2. A semiconductor wafer retaining structure according to claim 1, wherein said first concentric ribs and the second concentric ribs are arranged symmetrically to each other when the lid body is assembled with the main body so that the container can be used upside down.
3. A semiconductor wafer retaining structure according to claim 2, further comprising spacer sheets to be placed between the semiconductor wafers, and end-cushioning materials to be placed inside the container to sandwich entire semiconductor wafers in the container therebetween.
4. A semiconductor wafer retaining structure according to claim 3, wherein surface resistance of the spacer sheet is 106 Ω/□ or less.
5. A semiconductor wafer retaining structure according to claim 3, wherein the spacer sheet is synthetic paper of polypyrrole conjugated fiber.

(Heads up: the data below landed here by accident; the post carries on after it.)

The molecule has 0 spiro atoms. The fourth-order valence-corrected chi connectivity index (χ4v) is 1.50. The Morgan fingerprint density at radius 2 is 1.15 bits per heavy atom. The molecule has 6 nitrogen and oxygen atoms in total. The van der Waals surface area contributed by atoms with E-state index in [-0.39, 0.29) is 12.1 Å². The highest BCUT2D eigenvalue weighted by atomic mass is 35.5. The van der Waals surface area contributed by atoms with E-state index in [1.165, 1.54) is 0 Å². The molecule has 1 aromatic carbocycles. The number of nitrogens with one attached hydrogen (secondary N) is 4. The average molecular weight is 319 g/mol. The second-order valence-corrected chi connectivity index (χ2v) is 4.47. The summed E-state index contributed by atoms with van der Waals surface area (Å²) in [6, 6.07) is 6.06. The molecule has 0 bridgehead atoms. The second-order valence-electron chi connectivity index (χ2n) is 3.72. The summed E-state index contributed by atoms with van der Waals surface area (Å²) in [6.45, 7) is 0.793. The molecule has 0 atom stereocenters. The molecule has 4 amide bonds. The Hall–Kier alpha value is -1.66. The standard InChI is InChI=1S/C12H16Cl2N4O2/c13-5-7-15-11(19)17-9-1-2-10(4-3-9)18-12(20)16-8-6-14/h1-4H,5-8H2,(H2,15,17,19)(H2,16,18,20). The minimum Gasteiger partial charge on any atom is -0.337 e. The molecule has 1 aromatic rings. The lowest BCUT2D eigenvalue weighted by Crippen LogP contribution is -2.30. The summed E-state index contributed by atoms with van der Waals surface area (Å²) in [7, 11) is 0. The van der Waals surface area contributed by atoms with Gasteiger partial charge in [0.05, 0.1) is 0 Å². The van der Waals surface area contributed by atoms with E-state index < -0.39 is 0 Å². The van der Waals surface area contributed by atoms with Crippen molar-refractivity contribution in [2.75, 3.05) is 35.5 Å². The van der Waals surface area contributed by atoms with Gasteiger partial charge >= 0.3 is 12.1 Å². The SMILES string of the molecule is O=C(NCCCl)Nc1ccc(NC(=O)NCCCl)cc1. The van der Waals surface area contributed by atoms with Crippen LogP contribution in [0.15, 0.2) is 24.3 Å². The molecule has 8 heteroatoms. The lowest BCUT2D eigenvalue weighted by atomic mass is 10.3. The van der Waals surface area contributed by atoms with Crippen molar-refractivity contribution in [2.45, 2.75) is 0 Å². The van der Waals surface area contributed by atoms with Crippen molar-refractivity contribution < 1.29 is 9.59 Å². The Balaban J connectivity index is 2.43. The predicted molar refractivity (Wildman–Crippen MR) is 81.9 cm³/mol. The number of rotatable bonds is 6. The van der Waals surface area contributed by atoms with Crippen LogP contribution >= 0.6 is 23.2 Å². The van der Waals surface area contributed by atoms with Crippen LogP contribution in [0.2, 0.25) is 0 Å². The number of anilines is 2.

6. A semiconductor wafer retaining structure according to claim 3, wherein the spacer sheet has a plurality of concave portions and convex portions on at least one surface thereof.
7. A semiconductor wafer retaining structure according to claim 3, wherein the spacer sheet has cut-lines cut from a periphery to an inside thereof.
Description
CROSS REFERENCE TO RELATED APPLICATIONS

This is a continuation application of PCT/JP96/02441.

BACKGROUND OF THE INVENTION AND RELATED ART STATEMENT

This invention relates to a disk-like semiconductor wafer retaining structure, and more particularly relates to such a semiconductor wafer retaining structure to prevent impact breakage of the semiconductor wafers during transportation and static electricity caused by friction thereof.

In general, semiconductor wafers (hereinafter simply referred to as wafers) are prepared by cutting a silicon monocrystal ingot into thin disks of, for exsample, about two to eight inches in diameter. The wafers are allowed to apply many circuits such as LSI and cut into chips, which are then packaged to form a semiconductor device.